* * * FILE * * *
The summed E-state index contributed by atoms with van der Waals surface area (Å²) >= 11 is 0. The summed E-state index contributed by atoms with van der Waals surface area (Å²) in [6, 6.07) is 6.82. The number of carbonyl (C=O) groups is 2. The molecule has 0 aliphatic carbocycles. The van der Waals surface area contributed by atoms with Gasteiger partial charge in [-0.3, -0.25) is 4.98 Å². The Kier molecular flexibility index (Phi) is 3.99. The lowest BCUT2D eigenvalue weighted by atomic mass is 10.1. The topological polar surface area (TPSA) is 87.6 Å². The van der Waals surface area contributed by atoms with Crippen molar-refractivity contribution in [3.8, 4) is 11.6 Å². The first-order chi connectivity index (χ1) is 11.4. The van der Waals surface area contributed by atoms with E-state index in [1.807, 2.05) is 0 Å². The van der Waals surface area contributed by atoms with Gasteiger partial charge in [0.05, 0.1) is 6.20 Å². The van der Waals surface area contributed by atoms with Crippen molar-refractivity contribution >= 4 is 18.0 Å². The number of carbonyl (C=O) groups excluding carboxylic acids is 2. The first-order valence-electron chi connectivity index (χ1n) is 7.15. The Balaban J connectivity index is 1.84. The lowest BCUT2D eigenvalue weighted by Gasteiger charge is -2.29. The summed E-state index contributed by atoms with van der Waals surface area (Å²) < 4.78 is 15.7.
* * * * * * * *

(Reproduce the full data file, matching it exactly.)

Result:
The summed E-state index contributed by atoms with van der Waals surface area (Å²) >= 11 is 0. The summed E-state index contributed by atoms with van der Waals surface area (Å²) in [6, 6.07) is 6.82. The number of carbonyl (C=O) groups is 2. The molecule has 0 aliphatic carbocycles. The van der Waals surface area contributed by atoms with Gasteiger partial charge in [-0.3, -0.25) is 4.98 Å². The Kier molecular flexibility index (Phi) is 3.99. The lowest BCUT2D eigenvalue weighted by atomic mass is 10.1. The topological polar surface area (TPSA) is 87.6 Å². The van der Waals surface area contributed by atoms with Crippen molar-refractivity contribution in [3.8, 4) is 11.6 Å². The first-order chi connectivity index (χ1) is 11.4. The van der Waals surface area contributed by atoms with E-state index in [1.807, 2.05) is 0 Å². The van der Waals surface area contributed by atoms with Gasteiger partial charge in [0.05, 0.1) is 6.20 Å². The van der Waals surface area contributed by atoms with Crippen molar-refractivity contribution >= 4 is 18.0 Å². The number of carbonyl (C=O) groups excluding carboxylic acids is 2. The first-order valence-electron chi connectivity index (χ1n) is 7.15. The Balaban J connectivity index is 1.84. The lowest BCUT2D eigenvalue weighted by Gasteiger charge is -2.29. The summed E-state index contributed by atoms with van der Waals surface area (Å²) < 4.78 is 15.7.